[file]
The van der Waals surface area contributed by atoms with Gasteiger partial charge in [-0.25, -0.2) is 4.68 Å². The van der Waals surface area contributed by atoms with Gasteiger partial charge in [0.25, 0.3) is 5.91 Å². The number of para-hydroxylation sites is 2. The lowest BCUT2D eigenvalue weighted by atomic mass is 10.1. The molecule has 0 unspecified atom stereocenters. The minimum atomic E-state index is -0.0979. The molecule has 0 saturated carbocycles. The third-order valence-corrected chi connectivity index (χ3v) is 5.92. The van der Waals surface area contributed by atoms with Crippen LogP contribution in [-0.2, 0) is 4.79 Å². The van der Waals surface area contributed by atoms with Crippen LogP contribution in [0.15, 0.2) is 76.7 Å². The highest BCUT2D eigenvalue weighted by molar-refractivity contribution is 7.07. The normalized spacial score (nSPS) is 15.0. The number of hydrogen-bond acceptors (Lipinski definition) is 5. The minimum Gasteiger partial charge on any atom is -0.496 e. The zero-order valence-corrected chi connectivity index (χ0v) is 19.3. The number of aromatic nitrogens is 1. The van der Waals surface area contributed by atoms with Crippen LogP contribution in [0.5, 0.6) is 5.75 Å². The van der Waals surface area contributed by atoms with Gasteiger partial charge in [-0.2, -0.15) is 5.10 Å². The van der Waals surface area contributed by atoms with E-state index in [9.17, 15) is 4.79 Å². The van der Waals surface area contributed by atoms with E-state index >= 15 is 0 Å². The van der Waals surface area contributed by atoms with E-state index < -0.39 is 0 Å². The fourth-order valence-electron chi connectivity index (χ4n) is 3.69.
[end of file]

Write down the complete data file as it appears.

The van der Waals surface area contributed by atoms with Gasteiger partial charge in [-0.25, -0.2) is 4.68 Å². The van der Waals surface area contributed by atoms with Gasteiger partial charge in [0.25, 0.3) is 5.91 Å². The number of para-hydroxylation sites is 2. The lowest BCUT2D eigenvalue weighted by atomic mass is 10.1. The molecule has 0 unspecified atom stereocenters. The minimum atomic E-state index is -0.0979. The molecule has 0 saturated carbocycles. The third-order valence-corrected chi connectivity index (χ3v) is 5.92. The van der Waals surface area contributed by atoms with Crippen LogP contribution in [-0.2, 0) is 4.79 Å². The van der Waals surface area contributed by atoms with Crippen LogP contribution in [0.15, 0.2) is 76.7 Å². The highest BCUT2D eigenvalue weighted by molar-refractivity contribution is 7.07. The normalized spacial score (nSPS) is 15.0. The number of hydrogen-bond acceptors (Lipinski definition) is 5. The minimum Gasteiger partial charge on any atom is -0.496 e. The zero-order valence-corrected chi connectivity index (χ0v) is 19.3. The number of aromatic nitrogens is 1. The van der Waals surface area contributed by atoms with Crippen LogP contribution in [0.5, 0.6) is 5.75 Å². The van der Waals surface area contributed by atoms with Gasteiger partial charge in [-0.2, -0.15) is 5.10 Å². The van der Waals surface area contributed by atoms with E-state index in [9.17, 15) is 4.79 Å². The van der Waals surface area contributed by atoms with E-state index >= 15 is 0 Å². The van der Waals surface area contributed by atoms with E-state index < -0.39 is 0 Å². The fourth-order valence-electron chi connectivity index (χ4n) is 3.69.